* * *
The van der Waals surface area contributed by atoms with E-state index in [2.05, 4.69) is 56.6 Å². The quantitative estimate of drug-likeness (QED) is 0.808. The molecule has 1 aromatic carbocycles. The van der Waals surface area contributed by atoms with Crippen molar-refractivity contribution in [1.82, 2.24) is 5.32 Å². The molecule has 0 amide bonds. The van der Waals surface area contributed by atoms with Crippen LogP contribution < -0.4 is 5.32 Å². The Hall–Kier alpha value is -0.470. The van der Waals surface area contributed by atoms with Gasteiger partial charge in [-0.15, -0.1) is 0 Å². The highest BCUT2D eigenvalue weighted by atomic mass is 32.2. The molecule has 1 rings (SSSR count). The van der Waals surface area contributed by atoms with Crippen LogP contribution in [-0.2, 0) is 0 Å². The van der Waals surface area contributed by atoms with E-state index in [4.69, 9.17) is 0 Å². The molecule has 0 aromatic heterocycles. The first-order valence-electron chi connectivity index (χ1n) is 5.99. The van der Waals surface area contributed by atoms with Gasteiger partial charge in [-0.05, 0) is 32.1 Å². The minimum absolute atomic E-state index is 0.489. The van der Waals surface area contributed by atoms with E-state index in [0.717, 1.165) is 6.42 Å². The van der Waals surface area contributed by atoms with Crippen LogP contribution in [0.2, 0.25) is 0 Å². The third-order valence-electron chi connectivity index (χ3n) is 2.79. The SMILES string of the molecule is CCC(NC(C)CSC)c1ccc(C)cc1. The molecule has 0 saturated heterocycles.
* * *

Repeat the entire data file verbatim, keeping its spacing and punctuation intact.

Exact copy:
The van der Waals surface area contributed by atoms with E-state index in [2.05, 4.69) is 56.6 Å². The quantitative estimate of drug-likeness (QED) is 0.808. The molecule has 1 aromatic carbocycles. The van der Waals surface area contributed by atoms with Crippen molar-refractivity contribution in [1.82, 2.24) is 5.32 Å². The molecule has 0 amide bonds. The van der Waals surface area contributed by atoms with Crippen LogP contribution < -0.4 is 5.32 Å². The Hall–Kier alpha value is -0.470. The van der Waals surface area contributed by atoms with Gasteiger partial charge in [-0.15, -0.1) is 0 Å². The highest BCUT2D eigenvalue weighted by atomic mass is 32.2. The molecule has 1 rings (SSSR count). The van der Waals surface area contributed by atoms with Crippen LogP contribution in [-0.2, 0) is 0 Å². The van der Waals surface area contributed by atoms with E-state index in [4.69, 9.17) is 0 Å². The molecule has 0 aromatic heterocycles. The first-order valence-electron chi connectivity index (χ1n) is 5.99. The van der Waals surface area contributed by atoms with Gasteiger partial charge in [-0.05, 0) is 32.1 Å². The minimum absolute atomic E-state index is 0.489. The van der Waals surface area contributed by atoms with E-state index in [0.717, 1.165) is 6.42 Å². The van der Waals surface area contributed by atoms with Crippen LogP contribution in [0.2, 0.25) is 0 Å². The third-order valence-electron chi connectivity index (χ3n) is 2.79. The SMILES string of the molecule is CCC(NC(C)CSC)c1ccc(C)cc1. The molecule has 0 saturated heterocycles.